Friday 19 January 2018

Good Friday booze ban rare act of resistance to commerce - so keep it

Deirdre Devitt, president of the Licensed Vintners’ Association, and Pat Crotty, president of the Vintners’ Federation of Ireland, launch their joint 2017 campaign for the lifting of the alcohol ban on Good Friday. Photo: Shane O’Neill Photography
Deirdre Devitt, president of the Licensed Vintners’ Association, and Pat Crotty, president of the Vintners’ Federation of Ireland, launch their joint 2017 campaign for the lifting of the alcohol ban on Good Friday. Photo: Shane O’Neill Photography
David Quinn

David Quinn

The Licensed Vintners' Association and the Vintners' Federation of Ireland are back with their annual campaign to get rid of the rule that bans the sale of alcohol on Good Friday. They are most likely pushing an open door, even if it is taking longer than they might have expected to get their way.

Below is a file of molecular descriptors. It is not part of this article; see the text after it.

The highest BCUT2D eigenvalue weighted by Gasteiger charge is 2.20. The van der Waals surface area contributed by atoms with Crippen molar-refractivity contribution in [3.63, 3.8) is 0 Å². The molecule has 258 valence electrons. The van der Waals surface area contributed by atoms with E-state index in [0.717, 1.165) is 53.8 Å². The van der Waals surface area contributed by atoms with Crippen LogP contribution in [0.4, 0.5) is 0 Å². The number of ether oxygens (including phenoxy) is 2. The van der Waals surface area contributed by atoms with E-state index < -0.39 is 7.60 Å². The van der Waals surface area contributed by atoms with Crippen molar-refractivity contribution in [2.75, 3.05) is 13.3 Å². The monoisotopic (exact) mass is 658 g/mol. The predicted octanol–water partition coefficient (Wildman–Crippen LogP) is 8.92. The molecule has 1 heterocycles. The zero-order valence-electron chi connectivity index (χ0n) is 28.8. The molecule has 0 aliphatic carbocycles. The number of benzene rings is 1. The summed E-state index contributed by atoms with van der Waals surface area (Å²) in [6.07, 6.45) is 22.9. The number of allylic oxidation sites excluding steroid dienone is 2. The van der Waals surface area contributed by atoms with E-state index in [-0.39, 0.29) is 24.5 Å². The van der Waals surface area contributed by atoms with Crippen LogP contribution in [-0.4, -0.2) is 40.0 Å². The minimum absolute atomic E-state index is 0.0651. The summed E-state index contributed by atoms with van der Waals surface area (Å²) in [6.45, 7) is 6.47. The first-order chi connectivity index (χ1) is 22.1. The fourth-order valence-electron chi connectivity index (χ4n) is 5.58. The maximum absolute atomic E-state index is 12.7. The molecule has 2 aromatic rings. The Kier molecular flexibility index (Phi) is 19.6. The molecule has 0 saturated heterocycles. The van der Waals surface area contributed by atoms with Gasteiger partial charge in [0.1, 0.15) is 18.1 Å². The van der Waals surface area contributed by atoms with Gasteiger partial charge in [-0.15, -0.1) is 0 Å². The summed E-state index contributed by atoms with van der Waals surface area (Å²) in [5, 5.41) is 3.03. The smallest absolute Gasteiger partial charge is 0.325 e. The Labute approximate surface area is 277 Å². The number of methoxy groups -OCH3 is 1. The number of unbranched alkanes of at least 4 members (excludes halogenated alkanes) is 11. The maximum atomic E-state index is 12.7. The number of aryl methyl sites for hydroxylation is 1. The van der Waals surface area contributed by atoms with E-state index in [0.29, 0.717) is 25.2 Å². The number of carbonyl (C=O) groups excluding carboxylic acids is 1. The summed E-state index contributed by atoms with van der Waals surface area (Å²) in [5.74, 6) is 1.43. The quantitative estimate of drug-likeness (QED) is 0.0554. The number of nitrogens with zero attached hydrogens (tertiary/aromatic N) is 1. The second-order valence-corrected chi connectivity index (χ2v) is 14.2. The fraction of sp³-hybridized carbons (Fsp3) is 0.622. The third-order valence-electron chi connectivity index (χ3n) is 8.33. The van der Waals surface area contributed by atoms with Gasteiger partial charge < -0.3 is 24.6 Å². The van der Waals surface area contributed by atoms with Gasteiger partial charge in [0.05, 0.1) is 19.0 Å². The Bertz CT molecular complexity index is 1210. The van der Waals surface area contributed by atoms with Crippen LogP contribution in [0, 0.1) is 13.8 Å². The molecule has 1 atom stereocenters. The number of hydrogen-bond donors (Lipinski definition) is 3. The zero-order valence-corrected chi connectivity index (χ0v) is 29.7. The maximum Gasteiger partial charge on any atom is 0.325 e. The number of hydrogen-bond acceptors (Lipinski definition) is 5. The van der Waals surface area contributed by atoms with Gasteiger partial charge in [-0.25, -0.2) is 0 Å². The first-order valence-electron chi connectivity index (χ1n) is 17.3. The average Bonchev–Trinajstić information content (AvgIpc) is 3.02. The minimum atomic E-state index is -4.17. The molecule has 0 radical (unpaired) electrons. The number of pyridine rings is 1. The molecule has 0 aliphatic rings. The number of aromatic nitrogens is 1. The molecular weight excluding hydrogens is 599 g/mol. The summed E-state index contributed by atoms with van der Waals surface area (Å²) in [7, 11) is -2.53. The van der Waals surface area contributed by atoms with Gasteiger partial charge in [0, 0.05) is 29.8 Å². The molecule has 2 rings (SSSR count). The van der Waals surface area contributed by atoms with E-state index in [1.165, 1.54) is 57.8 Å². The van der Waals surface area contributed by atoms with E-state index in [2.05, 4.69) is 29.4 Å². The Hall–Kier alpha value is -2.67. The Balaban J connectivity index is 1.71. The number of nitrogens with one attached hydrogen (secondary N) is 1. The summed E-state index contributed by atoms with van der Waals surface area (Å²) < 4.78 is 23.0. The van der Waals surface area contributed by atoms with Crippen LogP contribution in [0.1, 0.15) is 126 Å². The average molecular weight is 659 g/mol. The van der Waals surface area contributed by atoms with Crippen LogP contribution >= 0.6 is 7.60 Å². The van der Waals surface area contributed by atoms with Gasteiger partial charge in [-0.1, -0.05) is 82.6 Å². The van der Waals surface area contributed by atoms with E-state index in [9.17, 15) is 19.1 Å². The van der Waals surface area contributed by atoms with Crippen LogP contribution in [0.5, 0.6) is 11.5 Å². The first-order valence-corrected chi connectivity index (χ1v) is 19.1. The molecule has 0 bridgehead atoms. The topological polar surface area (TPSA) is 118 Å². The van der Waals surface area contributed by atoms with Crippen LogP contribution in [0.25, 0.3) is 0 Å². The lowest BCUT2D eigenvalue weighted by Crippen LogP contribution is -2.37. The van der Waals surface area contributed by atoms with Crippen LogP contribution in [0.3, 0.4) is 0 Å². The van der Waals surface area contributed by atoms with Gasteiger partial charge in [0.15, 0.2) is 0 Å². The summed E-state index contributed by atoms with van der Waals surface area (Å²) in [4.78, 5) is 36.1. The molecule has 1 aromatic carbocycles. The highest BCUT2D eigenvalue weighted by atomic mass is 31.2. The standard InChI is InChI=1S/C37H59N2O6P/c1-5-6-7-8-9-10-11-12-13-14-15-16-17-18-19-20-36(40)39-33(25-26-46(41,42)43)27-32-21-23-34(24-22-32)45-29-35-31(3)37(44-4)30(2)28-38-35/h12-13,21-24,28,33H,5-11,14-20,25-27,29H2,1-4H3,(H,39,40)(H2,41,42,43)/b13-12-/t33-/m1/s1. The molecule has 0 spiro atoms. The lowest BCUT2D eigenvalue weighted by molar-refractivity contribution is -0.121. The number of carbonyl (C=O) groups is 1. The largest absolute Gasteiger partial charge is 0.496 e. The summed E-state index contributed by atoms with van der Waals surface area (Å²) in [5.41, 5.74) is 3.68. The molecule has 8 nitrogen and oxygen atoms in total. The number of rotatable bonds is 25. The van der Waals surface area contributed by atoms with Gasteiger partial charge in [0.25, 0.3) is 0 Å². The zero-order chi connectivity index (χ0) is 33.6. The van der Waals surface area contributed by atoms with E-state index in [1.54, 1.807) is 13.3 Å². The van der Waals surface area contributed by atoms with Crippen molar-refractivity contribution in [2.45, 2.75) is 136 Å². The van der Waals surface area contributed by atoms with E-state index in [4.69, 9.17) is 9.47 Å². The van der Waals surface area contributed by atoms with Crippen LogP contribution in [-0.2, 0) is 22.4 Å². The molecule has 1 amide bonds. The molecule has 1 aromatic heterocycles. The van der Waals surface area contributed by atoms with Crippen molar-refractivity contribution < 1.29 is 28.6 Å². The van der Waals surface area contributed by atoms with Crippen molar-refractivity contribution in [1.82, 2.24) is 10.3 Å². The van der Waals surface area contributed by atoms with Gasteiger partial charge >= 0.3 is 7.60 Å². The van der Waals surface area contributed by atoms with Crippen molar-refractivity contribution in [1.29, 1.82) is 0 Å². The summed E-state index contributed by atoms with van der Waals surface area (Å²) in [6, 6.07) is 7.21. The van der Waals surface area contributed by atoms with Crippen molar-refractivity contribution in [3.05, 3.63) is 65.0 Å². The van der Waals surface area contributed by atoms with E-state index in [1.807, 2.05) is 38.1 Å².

The reason they are pushing an open door is because any law that smells of old Catholic Ireland is bound to get far up the noses of many of our lawmakers. The campaign will also find a good reception in the media.

The law, which is almost a hundred years old, comes from a time when the Catholic Church held a lot more sway in Ireland. For obvious reasons, Good Friday was supposed to be a solemn day and closing the pubs (and once upon a time the shops also), fitted with that. Ireland used to take Good Friday seriously, not just Catholic Ireland. Protestant Ireland took it seriously as well.

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